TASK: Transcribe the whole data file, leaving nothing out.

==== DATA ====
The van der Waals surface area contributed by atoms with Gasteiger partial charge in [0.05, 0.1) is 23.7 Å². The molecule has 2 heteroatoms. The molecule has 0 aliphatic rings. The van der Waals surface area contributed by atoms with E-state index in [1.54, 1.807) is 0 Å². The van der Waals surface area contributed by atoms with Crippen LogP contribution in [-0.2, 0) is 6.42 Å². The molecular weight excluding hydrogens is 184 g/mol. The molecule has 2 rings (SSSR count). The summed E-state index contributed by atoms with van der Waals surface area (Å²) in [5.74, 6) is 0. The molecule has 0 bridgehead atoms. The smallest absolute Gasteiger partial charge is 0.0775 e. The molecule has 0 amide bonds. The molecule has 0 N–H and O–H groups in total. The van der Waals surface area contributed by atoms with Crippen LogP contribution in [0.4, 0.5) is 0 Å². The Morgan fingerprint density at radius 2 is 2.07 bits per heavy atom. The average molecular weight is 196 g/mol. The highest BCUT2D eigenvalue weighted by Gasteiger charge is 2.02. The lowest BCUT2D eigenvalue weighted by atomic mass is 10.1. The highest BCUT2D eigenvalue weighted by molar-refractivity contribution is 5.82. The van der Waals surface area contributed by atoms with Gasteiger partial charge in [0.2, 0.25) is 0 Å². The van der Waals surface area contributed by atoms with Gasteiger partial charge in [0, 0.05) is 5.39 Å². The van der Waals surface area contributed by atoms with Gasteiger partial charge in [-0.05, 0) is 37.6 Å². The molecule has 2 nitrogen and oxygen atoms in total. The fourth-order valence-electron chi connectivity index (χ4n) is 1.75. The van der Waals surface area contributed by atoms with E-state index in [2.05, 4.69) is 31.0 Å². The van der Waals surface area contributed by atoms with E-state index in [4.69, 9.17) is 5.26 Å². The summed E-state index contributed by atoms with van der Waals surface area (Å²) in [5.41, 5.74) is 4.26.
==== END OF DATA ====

The van der Waals surface area contributed by atoms with Gasteiger partial charge in [0.05, 0.1) is 23.7 Å². The molecule has 2 heteroatoms. The molecule has 0 aliphatic rings. The van der Waals surface area contributed by atoms with E-state index in [1.54, 1.807) is 0 Å². The van der Waals surface area contributed by atoms with Crippen LogP contribution in [-0.2, 0) is 6.42 Å². The molecular weight excluding hydrogens is 184 g/mol. The molecule has 2 rings (SSSR count). The summed E-state index contributed by atoms with van der Waals surface area (Å²) in [5.74, 6) is 0. The molecule has 0 bridgehead atoms. The smallest absolute Gasteiger partial charge is 0.0775 e. The molecule has 0 amide bonds. The molecule has 0 N–H and O–H groups in total. The van der Waals surface area contributed by atoms with Crippen LogP contribution in [0.4, 0.5) is 0 Å². The Morgan fingerprint density at radius 2 is 2.07 bits per heavy atom. The average molecular weight is 196 g/mol. The highest BCUT2D eigenvalue weighted by Gasteiger charge is 2.02. The lowest BCUT2D eigenvalue weighted by atomic mass is 10.1. The highest BCUT2D eigenvalue weighted by molar-refractivity contribution is 5.82. The van der Waals surface area contributed by atoms with Gasteiger partial charge in [0.2, 0.25) is 0 Å². The van der Waals surface area contributed by atoms with Gasteiger partial charge in [0, 0.05) is 5.39 Å². The van der Waals surface area contributed by atoms with Gasteiger partial charge in [-0.05, 0) is 37.6 Å². The molecule has 2 nitrogen and oxygen atoms in total. The fourth-order valence-electron chi connectivity index (χ4n) is 1.75. The van der Waals surface area contributed by atoms with E-state index in [2.05, 4.69) is 31.0 Å². The van der Waals surface area contributed by atoms with E-state index in [4.69, 9.17) is 5.26 Å². The summed E-state index contributed by atoms with van der Waals surface area (Å²) in [5.41, 5.74) is 4.26.